Archiv der Kategorie: Expat

Grape variety that has migrated from its homeland

2013 Malinger – Walporzheimer Pfaffenberg – Johannes Hostert

The second trip with our camper van was down to Mayschoß in the Ahr region. Quite near to Cologne this is a popular spot for short weekend trips.
We parked the van at the camper van site near the train station, lying between the Ahr river and a vineyard with a view on the Saffenburg castle ruins.
Drinking water and waste water emptying facilities are avaiable, as are some lots with electricity avaiable. Some lots, especially those with electricity are far from horizontal. Despite being close to the railway tracks and the main road it is quite quiet.

In this most northern wine growing region in Germany mainly red wine grapes are grown (86% in 2008) which is not what one would expect. Many winemakers produce stil blanc de noir wines, which makes sense if you are sitting in one of the many winery outlets, in the open sun. Our main reason for coming here were not the red wines, nor wines from the village of Mayschoß but a real rarity from neighbouring Rech.

Johannes Hostert owns a small vineyard in Walporzheim planted with over 90 years old, ungrafted Malinger grapes. Also known as Prècoce de Malingre, named after the guy responsible for creating the grape variety, a Parisian gardener. Early ripening it is said to have no real character.
According to Wine Grapes the grape is grown for the table as well. Mr Hostert seems to be the only man in the world producing a varietal wine.

After a short stop at the coop winery Winzergenossenschaft Mayschoß-Altenahr and a stroll on the Rotweinwanderweg to Rech I could finally get my hands on this rarity. On the terrasses of Weingut Johannes Hostert.
Malinger 2013 im Glas

A really light colour seemed to confirm the low character of the Malinger grape. A nice suprise on the nose with roasted hazelnuts and a lot of honey. Soft with low acidity with some residual sugars. With 11.5% I would have loved to taste a dry version as well. I bought a bottle for later to see if this one can take some time in my cellar…
Flasche Walporzheimer Pfaffenberg Malinger 2013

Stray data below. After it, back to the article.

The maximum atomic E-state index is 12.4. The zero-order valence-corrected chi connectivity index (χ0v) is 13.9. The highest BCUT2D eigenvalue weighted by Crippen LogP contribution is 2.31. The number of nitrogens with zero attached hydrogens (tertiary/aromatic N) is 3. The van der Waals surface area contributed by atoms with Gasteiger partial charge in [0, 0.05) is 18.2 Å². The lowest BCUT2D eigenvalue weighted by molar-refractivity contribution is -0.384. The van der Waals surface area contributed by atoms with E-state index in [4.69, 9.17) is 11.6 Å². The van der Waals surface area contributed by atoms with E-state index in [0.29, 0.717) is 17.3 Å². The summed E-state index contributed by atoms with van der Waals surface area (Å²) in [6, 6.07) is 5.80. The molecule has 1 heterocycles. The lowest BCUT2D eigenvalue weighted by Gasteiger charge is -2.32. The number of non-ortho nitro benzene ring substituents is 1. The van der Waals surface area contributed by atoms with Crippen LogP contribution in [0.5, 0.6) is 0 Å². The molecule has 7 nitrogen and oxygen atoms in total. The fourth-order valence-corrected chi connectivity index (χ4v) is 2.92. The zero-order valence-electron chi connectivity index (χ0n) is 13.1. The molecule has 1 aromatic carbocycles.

Serbian Wines Part 3 : 2011 Alma Mons, BeloBrdo

The unfortunately last but not least wine from   Samovino :

2011 Alma Mons, Winery Belo Brdo, Subregion Fruška Gora, Region Srem

This is a quite interesting blend of french varieties: Cabernet Sauvignon, Merlot, Cabernet Franc, Petit Verdot and the new cross Marselan (Cabernet Sauvignon x Grenache Noir) which I have seen in some easy drinking reds from the Ardèche. Not a grape variety that I would have placed into the illustrious round of Bordeaux reds.

The owner, Aleksandar Zeremsk made his money importing wines to Serbia and planted his first grapes in 2006. The first wine made was from the 2010 vintage. The winery Belo Brdo translates as white hill, Alma Mons as nourishing hill. Maybe Alba Mons would have been better.

 

Poured into the glass: ripe black and blueberries. Cassis, plum followed by strawberry and grain yoghurt, milk chocolate, vanilla.

A good balance between body, tannins and acidity. Everything is up front but none is dominating the others. Plum fruit leather aftertaste.

Second day: Blackberry, plum and cherry constantly changing places. Oaky vanilla stronger than on day one.

Third day: Plum, Pepper. On the palate plum and strong cherry.

Fifth day: Watermelon, cassis, vanilla, blackberry. Still strong tannins. Tobacco and plum aftertaste.

This is already a brilliant wine but in the years to come one can expect even more due to aged vines.